Introduction to Virtualization
Imagine you run a small office with ten employees. They each need a computer to do their job, and each computer needs to do different things like run accounting software, track sales data, and manage the website.
However, consider this: each of those applications will have different technical needs, such as processing power and storage. And those ten employees won’t be using those computers or applications at the exact same time or at an even rate of usage. They’ll need more or less from their computers, depending on what they’re doing and when they’re doing it. Further, let’s say you add an employee to the accounting department. That means a new computer with another copy of the software and its own backup plan. Scaling, machine by machine, is expensive and requires some time devoted to hardware troubleshooting.
Alternatively, you can embrace virtualization. Virtualization is when you use software to simulate a physical thing, like a computer hardware platform. With virtualization, several operating systems can be run in parallel on a single central processing unit (CPU).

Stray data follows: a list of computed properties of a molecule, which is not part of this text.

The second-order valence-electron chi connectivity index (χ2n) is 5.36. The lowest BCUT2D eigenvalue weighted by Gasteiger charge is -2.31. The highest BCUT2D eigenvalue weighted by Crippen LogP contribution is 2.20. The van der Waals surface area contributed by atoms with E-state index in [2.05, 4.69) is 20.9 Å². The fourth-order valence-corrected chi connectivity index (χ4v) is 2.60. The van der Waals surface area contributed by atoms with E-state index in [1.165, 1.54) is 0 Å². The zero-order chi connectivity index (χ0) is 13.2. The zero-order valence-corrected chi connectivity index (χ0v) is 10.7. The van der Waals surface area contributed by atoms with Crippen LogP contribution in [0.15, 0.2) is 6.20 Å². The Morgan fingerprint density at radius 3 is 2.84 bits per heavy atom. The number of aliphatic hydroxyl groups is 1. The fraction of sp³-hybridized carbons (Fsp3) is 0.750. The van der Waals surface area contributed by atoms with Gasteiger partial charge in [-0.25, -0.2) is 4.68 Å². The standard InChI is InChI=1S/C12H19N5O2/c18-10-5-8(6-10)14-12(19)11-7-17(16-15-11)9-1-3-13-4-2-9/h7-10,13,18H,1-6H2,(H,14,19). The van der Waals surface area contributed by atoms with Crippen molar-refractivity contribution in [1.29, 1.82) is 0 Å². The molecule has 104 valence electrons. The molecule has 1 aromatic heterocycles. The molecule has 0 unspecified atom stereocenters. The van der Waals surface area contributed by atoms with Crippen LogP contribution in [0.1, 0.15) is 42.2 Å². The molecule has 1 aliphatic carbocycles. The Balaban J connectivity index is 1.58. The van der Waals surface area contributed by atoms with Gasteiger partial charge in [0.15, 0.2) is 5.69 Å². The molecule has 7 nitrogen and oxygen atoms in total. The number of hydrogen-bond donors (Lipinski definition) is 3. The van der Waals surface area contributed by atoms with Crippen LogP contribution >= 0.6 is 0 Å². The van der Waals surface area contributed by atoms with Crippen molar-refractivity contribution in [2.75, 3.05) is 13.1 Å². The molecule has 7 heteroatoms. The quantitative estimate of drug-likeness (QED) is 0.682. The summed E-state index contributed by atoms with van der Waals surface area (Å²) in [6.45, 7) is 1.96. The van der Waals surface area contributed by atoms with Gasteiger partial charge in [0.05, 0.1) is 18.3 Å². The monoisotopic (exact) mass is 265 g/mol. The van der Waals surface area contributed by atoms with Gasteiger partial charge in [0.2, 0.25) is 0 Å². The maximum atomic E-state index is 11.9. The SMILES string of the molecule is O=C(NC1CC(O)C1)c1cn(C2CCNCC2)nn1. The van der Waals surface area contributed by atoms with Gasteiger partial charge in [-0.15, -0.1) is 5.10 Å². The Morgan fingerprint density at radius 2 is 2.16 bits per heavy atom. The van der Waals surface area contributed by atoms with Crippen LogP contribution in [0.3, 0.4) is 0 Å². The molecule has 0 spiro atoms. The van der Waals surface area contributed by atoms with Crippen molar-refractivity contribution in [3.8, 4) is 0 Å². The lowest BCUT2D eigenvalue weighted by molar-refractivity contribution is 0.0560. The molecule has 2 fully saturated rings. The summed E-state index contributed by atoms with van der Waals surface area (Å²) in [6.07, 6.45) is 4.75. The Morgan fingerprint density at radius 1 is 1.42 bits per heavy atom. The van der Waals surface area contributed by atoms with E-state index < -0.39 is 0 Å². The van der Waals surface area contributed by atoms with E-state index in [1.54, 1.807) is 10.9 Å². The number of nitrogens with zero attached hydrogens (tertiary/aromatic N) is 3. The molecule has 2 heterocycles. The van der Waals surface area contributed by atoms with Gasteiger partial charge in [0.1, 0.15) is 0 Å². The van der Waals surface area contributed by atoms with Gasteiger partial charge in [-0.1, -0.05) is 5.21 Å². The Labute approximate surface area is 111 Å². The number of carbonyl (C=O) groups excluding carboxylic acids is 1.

Instead of setting up ten computers for your ten employees with ten copies of the software, you get a dedicated server that supports ten virtual machines (VMs). Immediately, you’ll see a number of benefits.
Smart Allocation of Resources
Multiple physical machines means a lot of surplus CPU capacity. Why should potential processing power just sit there, especially if one of your team members needs the extra capacity to run an intensive application? If everyone is using VMs on a dedicated server, then the extra processing will go to the application that needs it, instead of sitting idle on other machines.
Virtualization also makes more efficient use of storage. Instead of the ten separate pools of storage you’d have with physical machines, VMs on a dedicated server will use a single pool of storage, greatly improving storage efficiency. This means fewer servers are required.
Unlike physical machines, virtual machines can be deployed instantly. It’s a matter of a few clicks.
Of course, you may eventually need more processing power or storage. That’s a simple matter of adding another server to the one you already have, creating a server cluster. You’ll have more equipment running the same number of VMs, but no one using those VMs will have to deal with problems of scaling. Everything happens behind the screen, so to speak.
Virtualization helps IT managers do things like cloning, imaging, and other types of software replication. By creating custom images, your IT manager can create a default build that is easy to replicate throughout the network.
With fewer servers to maintain, virtualization offers savings not only on hardware but also on maintenance. Consolidating your workloads will reduce your costs. It’s the most efficient way to deploy resources, and that efficiency translates into lower operating costs.
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